Glad to hear about the 15MB. I hope everything works out with the three monitors - post the results, since it'll probably help out a bunch of people. I'm going to get a G5 in the next couple of weeks and I'd like to know how the dual monitors on one card works out. Also, in case you have some other problems to work out: I'm kind of new to the whole Ubuntu thing myself and I've been stalking the official forums (ubuntuforums.org) for a bit and there's a lot of good info there. This "apt-get install" thing's sort of thrown me for a loop after "emerge"ing for the last two years or so. Anyway, I'm rambling. Best of luck.
- Jeremy.
 
Old 07-13-2005, 01:08 AM   #11
DeadPenguin
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Just got a ati radeon 9200 pci off ebay.
It hopefully will be here in a week or so.

Have you been here?It helped me get up and running with out the usual snags.
http://ubuntuguide.org/

I wish they would make all of these guides this easy to understand.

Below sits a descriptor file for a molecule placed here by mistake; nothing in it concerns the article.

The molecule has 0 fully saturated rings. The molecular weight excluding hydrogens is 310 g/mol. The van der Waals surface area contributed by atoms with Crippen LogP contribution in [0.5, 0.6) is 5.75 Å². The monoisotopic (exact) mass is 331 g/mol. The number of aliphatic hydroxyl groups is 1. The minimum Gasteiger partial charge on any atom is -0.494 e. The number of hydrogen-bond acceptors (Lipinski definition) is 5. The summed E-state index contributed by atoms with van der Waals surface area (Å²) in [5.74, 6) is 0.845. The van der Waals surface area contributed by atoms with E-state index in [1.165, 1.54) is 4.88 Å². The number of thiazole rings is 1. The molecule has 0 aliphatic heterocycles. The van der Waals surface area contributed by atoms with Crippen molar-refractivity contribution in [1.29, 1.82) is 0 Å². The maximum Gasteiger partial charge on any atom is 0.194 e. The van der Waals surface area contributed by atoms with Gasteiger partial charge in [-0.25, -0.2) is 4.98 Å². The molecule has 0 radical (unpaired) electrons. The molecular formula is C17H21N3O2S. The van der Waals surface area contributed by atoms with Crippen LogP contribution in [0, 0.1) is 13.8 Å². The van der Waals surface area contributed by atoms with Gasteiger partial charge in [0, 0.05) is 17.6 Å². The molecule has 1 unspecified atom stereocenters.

I think "sudo apt-get install" rocks.
I am not crazy about not being able to su by default, but it is actually working out for me. I guess it kinda protects me from myself.

I will post the finale to this in a week or two.

Thanks,
Blair

P.S a G5...damn I = jealous..just blew all my $ on cisco routers and switches...g5 = long way away. I'd just end up running yellow dog on it most of the time anyway. You getting one of those nice 30" studio monitors to go with G5?
 
Old 07-13-2005, 08:45 AM   #12
GomiCowboy
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Blair,

Nah, the 30" monitors are too expensive, plus you can get better. I'm getting two 19" LCDs - I just like having two monitors better anyway - keeps me more organized when I've got one screen for play and one screen for work (though I bet you can guess which gets used more). But yeah, ubuntuguide is an awesome site; I'm still in the process of reading through it. Good luck with the new card, I'm looking forward to hearing how it goes.

matarodi: sorry, I didn't see your reply at first. I'd say if you're going to be running multiple monitors you'll want at least 64Mb of video ram per display. I use 128Mb/Display but most of the stuff I do is really graphics intensive. I've run xinerama on as little as 16Mb per card but it was pretty crappy in terms of refresh rate. If you're going to be having multiple users signed on at a time then you'll need to beef up on system RAM and not so much video RAM. I'd think 512Mb for 2 users and then maybe another 128Mb per user after that.

--Jeremy.